Speaking on why no action has been taken against the directors of Bitcoin India so far, the official cites the lack of complaints. "People are unaware that a complaint using an SCP (Serious Complaint Form) can be filed with the RoC. We can help them get their investment money back through the NCLT," the official adds.

How the troubles began for Bitcoin India

For Ramakrishna, things were looking up when he began his startup from T-Hub, Telangana's incubation centre for upcoming startups in Hyderabad. Trouble started when he shifted base to his hometown in Andhra Pradesh intending to win over the local youth through customer support jobs at his startup. "I was politically targeted by the local leaders as I was associated with the YSRCP. When we first started, our backend service was not good. We were a team of just 50 people and on an average, there would be close to a lakh transactions in a day. We were doing everything manually and it took time for accounting work. There were customer complaints when withdrawals would take a week or more. This flaw was used to spread rumours about us, and within four months, the police forced us to close our office. We were hoping to touch 2 to 3 lakh transactions in 2017 but in June that year, the RBI froze all bank accounts and everything ended," he says.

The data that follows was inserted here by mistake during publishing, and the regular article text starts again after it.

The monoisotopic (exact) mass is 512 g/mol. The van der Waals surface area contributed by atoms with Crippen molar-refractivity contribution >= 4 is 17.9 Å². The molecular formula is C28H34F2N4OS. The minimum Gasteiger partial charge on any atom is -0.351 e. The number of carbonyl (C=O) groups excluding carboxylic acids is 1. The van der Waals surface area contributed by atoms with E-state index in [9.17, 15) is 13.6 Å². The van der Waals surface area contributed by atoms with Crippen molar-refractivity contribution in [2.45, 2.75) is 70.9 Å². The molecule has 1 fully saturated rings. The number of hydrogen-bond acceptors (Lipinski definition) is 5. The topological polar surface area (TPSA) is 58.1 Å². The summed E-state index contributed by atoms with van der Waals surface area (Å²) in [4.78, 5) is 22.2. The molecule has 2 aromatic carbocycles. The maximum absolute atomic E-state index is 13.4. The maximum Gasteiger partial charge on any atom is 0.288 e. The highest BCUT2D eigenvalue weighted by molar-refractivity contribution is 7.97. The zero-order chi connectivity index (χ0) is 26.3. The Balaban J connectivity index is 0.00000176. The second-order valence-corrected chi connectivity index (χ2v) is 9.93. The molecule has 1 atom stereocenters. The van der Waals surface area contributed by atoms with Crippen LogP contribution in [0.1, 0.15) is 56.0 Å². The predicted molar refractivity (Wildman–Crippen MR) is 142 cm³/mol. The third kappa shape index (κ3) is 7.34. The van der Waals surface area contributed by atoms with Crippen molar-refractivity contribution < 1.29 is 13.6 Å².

Bitcoin India was sued multiple times by its investors, but Ramakrishna says he has settled all their claims. He claims that the firm is willing to settle dues of all those who choose the litigation route. 

"We even requested the banks to allow us to process the funds so that we can repay the investors, but they are not allowing citing the RBI order to stop all crypto transactions," says the director of the firm that has stopped all transactions linked to Indian rupees. "The problem is that we are a startup in the bitcoin sector, and there are no RBI guidelines for us. There is no clarity under what section we should file income tax. This has brought IT troubles also, now the firm can't even open a current account as the banks won't allow it.”

The company director claims that the number of transactions over the platform “is so low" that they don't even need to file income tax. "When I started this, my only intention was to provide jobs to around 1,000 people in my district. Now I just want the RBI to unfreeze the firm's bank account so I can pay off the people whose money is stuck in the platform and clear my name," says Ramakrishna.